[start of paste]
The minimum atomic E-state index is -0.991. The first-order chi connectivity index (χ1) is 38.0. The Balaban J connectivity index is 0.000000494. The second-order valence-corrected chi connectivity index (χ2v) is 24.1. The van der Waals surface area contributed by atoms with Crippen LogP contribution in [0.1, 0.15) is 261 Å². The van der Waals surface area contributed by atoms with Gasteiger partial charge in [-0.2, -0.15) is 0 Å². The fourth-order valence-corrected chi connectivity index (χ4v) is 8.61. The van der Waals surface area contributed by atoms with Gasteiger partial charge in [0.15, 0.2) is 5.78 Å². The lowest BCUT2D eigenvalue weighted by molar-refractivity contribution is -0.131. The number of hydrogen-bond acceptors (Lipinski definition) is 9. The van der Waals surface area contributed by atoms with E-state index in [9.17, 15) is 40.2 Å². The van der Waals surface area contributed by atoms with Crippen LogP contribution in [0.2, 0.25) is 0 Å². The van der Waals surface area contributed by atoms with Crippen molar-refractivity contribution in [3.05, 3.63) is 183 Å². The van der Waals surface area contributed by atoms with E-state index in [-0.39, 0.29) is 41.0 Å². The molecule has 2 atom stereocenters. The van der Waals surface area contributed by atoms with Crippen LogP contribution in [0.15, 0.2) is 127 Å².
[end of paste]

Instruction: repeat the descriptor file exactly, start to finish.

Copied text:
The minimum atomic E-state index is -0.991. The first-order chi connectivity index (χ1) is 38.0. The Balaban J connectivity index is 0.000000494. The second-order valence-corrected chi connectivity index (χ2v) is 24.1. The van der Waals surface area contributed by atoms with Crippen LogP contribution in [0.1, 0.15) is 261 Å². The van der Waals surface area contributed by atoms with Gasteiger partial charge in [-0.2, -0.15) is 0 Å². The fourth-order valence-corrected chi connectivity index (χ4v) is 8.61. The van der Waals surface area contributed by atoms with Gasteiger partial charge in [0.15, 0.2) is 5.78 Å². The lowest BCUT2D eigenvalue weighted by molar-refractivity contribution is -0.131. The number of hydrogen-bond acceptors (Lipinski definition) is 9. The van der Waals surface area contributed by atoms with E-state index in [9.17, 15) is 40.2 Å². The van der Waals surface area contributed by atoms with Crippen LogP contribution in [0.2, 0.25) is 0 Å². The van der Waals surface area contributed by atoms with Crippen molar-refractivity contribution in [3.05, 3.63) is 183 Å². The van der Waals surface area contributed by atoms with E-state index in [-0.39, 0.29) is 41.0 Å². The molecule has 2 atom stereocenters. The van der Waals surface area contributed by atoms with Crippen LogP contribution in [0.15, 0.2) is 127 Å².